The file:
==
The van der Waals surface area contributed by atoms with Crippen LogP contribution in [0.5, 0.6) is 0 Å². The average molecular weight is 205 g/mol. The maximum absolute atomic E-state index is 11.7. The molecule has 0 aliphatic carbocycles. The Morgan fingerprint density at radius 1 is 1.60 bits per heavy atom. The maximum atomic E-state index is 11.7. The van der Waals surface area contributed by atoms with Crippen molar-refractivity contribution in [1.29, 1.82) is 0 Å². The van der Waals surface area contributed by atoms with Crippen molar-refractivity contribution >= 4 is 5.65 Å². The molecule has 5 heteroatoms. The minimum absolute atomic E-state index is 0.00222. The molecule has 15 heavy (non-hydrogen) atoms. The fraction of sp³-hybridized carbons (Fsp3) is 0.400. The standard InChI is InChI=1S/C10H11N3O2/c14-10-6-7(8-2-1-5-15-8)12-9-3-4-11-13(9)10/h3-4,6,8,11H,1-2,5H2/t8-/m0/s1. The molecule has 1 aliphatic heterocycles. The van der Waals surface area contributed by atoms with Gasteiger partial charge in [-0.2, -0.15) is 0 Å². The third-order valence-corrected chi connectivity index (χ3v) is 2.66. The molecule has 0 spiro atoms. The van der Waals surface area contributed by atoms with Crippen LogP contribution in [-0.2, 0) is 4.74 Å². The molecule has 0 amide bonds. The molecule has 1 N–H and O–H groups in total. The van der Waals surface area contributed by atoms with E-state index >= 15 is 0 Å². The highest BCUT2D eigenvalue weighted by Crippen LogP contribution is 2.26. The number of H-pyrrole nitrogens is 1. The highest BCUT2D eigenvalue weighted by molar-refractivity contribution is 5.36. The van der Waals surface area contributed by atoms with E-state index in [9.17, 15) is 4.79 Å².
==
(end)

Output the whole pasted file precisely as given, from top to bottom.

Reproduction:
The van der Waals surface area contributed by atoms with Crippen LogP contribution in [0.5, 0.6) is 0 Å². The average molecular weight is 205 g/mol. The maximum absolute atomic E-state index is 11.7. The molecule has 0 aliphatic carbocycles. The Morgan fingerprint density at radius 1 is 1.60 bits per heavy atom. The maximum atomic E-state index is 11.7. The van der Waals surface area contributed by atoms with Crippen molar-refractivity contribution in [1.29, 1.82) is 0 Å². The van der Waals surface area contributed by atoms with Crippen molar-refractivity contribution >= 4 is 5.65 Å². The molecule has 5 heteroatoms. The minimum absolute atomic E-state index is 0.00222. The molecule has 15 heavy (non-hydrogen) atoms. The fraction of sp³-hybridized carbons (Fsp3) is 0.400. The standard InChI is InChI=1S/C10H11N3O2/c14-10-6-7(8-2-1-5-15-8)12-9-3-4-11-13(9)10/h3-4,6,8,11H,1-2,5H2/t8-/m0/s1. The molecule has 1 aliphatic heterocycles. The van der Waals surface area contributed by atoms with Gasteiger partial charge in [-0.2, -0.15) is 0 Å². The third-order valence-corrected chi connectivity index (χ3v) is 2.66. The molecule has 0 spiro atoms. The van der Waals surface area contributed by atoms with Crippen LogP contribution in [-0.2, 0) is 4.74 Å². The molecule has 0 amide bonds. The molecule has 1 N–H and O–H groups in total. The van der Waals surface area contributed by atoms with E-state index >= 15 is 0 Å². The highest BCUT2D eigenvalue weighted by Crippen LogP contribution is 2.26. The number of H-pyrrole nitrogens is 1. The highest BCUT2D eigenvalue weighted by molar-refractivity contribution is 5.36. The van der Waals surface area contributed by atoms with E-state index in [9.17, 15) is 4.79 Å².